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In case you’re not up-to-date on all the burial happenings going on nowadays, the ever so hated N-word was put to rest in Detroit, MI., taking on similarities to the organization’s mock burial of the Jim Crow laws in Detroit in 1944. The NAACP held a mock funeral for the word to symbolically call an end to oppressing terminology that has flooded the American society. The funeral comes in retaliation to the degrading images of African Americans in the hip-hop and popular cultures, and also in retaliation to the Michael Richard and Don Imus’s infamous rants.
"Images reflected in songs and music videos that show half-dressed African-American women being objectified or demeaned by men, or young African-American men as thugs must stop," stated NAACP youth and college division director Stefanie L. Brown. "These kinds of images promote hurtful and false stereotypes of young African-Americans."
As a skeptical, frequently cynical, black chick, I have to raise a few questions (I know, I know, it's a faux pas to get this opinionated...not to mention being black and questioning the NAACP, but I need to add my two cents!).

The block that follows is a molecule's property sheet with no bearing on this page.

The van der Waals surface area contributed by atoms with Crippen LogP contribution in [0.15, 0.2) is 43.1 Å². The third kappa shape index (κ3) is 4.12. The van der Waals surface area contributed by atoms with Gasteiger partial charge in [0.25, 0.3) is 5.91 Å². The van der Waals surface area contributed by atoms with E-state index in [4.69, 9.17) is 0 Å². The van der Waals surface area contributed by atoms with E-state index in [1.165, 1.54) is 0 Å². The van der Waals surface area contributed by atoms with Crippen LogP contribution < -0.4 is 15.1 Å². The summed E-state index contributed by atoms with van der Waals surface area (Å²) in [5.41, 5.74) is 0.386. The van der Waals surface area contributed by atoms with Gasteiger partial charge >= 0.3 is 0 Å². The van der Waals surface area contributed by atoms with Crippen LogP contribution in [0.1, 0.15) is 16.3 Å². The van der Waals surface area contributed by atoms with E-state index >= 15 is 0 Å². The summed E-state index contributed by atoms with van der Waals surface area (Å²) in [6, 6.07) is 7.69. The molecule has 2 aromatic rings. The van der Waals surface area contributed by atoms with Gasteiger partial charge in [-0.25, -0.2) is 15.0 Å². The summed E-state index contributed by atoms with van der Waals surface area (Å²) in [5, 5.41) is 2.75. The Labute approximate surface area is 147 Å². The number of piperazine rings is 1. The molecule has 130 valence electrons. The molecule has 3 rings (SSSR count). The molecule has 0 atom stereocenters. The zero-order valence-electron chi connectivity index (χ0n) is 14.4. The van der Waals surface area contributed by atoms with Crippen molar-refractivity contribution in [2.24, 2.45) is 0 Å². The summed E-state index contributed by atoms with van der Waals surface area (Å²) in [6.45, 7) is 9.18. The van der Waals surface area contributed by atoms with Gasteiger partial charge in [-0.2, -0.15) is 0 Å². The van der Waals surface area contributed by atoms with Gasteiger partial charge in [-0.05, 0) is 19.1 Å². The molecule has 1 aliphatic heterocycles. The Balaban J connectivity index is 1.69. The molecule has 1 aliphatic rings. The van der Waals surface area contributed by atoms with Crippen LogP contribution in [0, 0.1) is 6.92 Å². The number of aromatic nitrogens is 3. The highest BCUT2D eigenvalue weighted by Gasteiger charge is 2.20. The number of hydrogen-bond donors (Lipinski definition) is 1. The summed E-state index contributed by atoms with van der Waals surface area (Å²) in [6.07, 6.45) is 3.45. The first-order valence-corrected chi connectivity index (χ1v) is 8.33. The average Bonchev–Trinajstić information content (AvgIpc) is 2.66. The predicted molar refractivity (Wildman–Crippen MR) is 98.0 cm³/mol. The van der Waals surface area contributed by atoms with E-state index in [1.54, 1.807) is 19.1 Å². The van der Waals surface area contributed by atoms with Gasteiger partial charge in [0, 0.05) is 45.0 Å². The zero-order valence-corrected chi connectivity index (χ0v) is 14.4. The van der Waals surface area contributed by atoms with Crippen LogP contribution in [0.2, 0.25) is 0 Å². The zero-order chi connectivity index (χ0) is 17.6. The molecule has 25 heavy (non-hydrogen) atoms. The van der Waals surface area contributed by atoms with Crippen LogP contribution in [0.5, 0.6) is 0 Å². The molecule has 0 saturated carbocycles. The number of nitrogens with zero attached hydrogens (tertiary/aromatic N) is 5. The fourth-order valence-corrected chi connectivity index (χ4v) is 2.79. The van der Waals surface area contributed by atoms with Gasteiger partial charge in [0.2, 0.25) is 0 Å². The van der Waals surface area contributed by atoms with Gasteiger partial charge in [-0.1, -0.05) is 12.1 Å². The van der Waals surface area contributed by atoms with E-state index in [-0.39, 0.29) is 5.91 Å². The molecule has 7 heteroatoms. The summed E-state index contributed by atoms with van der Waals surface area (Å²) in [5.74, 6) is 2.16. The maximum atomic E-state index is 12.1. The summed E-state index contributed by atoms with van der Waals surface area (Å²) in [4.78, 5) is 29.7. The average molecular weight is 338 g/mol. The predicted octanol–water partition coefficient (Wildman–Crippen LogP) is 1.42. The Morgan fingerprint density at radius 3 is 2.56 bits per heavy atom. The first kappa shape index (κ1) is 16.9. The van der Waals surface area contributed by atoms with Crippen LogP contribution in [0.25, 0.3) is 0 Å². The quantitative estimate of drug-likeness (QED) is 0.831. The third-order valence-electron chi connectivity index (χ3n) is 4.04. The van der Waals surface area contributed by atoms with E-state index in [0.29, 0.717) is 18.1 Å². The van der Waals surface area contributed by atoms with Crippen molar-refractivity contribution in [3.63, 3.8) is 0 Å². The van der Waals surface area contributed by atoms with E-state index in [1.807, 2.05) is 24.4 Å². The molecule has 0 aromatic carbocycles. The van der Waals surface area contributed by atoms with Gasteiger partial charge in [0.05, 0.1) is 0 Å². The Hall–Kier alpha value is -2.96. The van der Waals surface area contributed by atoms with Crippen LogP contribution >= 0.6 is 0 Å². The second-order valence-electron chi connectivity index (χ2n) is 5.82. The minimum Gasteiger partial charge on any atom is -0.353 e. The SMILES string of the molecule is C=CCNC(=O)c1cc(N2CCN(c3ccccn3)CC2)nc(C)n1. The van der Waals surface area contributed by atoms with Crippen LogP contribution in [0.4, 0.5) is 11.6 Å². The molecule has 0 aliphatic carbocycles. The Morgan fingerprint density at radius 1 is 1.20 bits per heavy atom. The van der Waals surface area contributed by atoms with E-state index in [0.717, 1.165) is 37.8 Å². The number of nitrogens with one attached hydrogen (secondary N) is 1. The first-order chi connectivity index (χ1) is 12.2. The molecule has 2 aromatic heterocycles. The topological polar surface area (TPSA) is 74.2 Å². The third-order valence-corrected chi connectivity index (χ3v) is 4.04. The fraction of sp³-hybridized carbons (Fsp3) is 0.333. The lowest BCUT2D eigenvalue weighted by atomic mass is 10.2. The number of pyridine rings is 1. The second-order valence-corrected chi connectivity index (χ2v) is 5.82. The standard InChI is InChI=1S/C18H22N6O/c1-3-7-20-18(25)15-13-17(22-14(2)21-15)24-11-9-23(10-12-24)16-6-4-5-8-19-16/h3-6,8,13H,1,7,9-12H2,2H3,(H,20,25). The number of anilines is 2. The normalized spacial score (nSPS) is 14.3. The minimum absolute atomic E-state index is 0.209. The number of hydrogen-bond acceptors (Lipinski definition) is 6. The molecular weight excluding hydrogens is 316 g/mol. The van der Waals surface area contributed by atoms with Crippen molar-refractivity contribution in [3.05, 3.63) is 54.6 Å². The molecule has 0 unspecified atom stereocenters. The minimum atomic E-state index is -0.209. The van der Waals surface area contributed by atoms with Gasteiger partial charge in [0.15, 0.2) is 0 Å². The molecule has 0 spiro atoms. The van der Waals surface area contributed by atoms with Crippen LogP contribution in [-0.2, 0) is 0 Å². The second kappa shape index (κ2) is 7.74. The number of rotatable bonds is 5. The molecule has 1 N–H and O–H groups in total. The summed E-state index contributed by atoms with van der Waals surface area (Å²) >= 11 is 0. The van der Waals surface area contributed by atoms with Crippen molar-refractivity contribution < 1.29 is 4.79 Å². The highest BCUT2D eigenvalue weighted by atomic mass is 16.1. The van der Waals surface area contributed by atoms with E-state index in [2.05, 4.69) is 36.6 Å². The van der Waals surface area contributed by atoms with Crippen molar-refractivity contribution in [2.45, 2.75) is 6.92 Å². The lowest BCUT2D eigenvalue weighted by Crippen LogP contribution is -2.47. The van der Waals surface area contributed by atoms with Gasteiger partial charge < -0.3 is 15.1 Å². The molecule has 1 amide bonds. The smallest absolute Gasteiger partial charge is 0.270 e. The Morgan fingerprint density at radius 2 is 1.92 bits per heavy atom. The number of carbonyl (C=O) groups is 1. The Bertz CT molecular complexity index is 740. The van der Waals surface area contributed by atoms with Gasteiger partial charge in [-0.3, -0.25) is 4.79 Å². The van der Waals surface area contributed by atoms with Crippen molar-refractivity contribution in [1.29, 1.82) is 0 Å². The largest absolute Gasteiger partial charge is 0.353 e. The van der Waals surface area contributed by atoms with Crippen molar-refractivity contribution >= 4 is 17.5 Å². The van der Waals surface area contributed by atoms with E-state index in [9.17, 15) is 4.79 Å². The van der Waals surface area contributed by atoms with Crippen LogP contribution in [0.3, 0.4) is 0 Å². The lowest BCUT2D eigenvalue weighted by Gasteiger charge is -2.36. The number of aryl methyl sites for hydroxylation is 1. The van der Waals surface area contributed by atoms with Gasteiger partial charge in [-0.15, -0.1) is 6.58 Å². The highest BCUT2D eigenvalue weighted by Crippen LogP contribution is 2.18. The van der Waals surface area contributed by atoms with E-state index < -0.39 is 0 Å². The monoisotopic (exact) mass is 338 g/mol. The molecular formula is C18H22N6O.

The NAACP invited community members and hip-hop stars to participate in the burial, but how realistic is it that this mock burial is going to make a difference? Are communities putting forth efforts to actually stop the usage of the word? I know if I was getting paid millions to use degrading language, I would (and I know I'm not alone here), so are musicians going to stop using it? With it becoming socially acceptable and losing its original derogatory meaning, is this effort going to make a difference?
Frankly, it's about 142 years too late, and there are a few other words I would have buried along with it.
photo courtesy of NAACP, check out the press releases for the funeral.